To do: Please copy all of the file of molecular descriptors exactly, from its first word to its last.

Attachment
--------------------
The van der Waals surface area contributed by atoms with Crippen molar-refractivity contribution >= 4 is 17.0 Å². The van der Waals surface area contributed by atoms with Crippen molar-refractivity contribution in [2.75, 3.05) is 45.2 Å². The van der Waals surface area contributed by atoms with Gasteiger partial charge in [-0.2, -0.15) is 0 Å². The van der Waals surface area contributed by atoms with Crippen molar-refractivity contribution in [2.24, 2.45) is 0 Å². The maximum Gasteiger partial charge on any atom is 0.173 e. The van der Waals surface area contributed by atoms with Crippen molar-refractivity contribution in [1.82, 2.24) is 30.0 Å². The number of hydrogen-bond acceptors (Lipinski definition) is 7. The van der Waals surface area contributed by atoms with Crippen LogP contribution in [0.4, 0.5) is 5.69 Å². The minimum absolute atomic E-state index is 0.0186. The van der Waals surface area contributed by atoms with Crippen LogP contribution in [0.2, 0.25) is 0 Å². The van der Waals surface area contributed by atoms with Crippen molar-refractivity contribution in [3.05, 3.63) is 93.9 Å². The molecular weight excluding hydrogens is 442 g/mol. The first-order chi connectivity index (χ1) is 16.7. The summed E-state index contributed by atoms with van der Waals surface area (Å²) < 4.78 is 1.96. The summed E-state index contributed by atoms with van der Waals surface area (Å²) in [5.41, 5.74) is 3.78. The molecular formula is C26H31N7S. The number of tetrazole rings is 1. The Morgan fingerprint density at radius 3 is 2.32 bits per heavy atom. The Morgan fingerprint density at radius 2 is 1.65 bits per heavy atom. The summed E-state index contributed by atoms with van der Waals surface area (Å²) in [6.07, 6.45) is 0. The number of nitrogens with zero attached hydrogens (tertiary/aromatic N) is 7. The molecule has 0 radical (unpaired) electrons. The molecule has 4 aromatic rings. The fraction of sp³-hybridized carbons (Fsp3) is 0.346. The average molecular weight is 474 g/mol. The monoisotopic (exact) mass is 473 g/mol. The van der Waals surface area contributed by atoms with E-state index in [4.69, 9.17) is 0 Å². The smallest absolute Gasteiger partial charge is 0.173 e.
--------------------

The van der Waals surface area contributed by atoms with Crippen molar-refractivity contribution >= 4 is 17.0 Å². The van der Waals surface area contributed by atoms with Crippen molar-refractivity contribution in [2.75, 3.05) is 45.2 Å². The van der Waals surface area contributed by atoms with Gasteiger partial charge in [-0.2, -0.15) is 0 Å². The van der Waals surface area contributed by atoms with Crippen molar-refractivity contribution in [2.24, 2.45) is 0 Å². The maximum Gasteiger partial charge on any atom is 0.173 e. The van der Waals surface area contributed by atoms with Crippen molar-refractivity contribution in [1.82, 2.24) is 30.0 Å². The number of hydrogen-bond acceptors (Lipinski definition) is 7. The van der Waals surface area contributed by atoms with Crippen LogP contribution in [0.4, 0.5) is 5.69 Å². The minimum absolute atomic E-state index is 0.0186. The van der Waals surface area contributed by atoms with Crippen LogP contribution in [0.2, 0.25) is 0 Å². The van der Waals surface area contributed by atoms with Crippen molar-refractivity contribution in [3.05, 3.63) is 93.9 Å². The molecular weight excluding hydrogens is 442 g/mol. The first-order chi connectivity index (χ1) is 16.7. The summed E-state index contributed by atoms with van der Waals surface area (Å²) < 4.78 is 1.96. The summed E-state index contributed by atoms with van der Waals surface area (Å²) in [5.41, 5.74) is 3.78. The molecular formula is C26H31N7S. The number of tetrazole rings is 1. The Morgan fingerprint density at radius 3 is 2.32 bits per heavy atom. The Morgan fingerprint density at radius 2 is 1.65 bits per heavy atom. The summed E-state index contributed by atoms with van der Waals surface area (Å²) in [6.07, 6.45) is 0. The number of nitrogens with zero attached hydrogens (tertiary/aromatic N) is 7. The molecule has 0 radical (unpaired) electrons. The molecule has 4 aromatic rings. The fraction of sp³-hybridized carbons (Fsp3) is 0.346. The average molecular weight is 474 g/mol. The monoisotopic (exact) mass is 473 g/mol. The van der Waals surface area contributed by atoms with E-state index in [4.69, 9.17) is 0 Å². The smallest absolute Gasteiger partial charge is 0.173 e.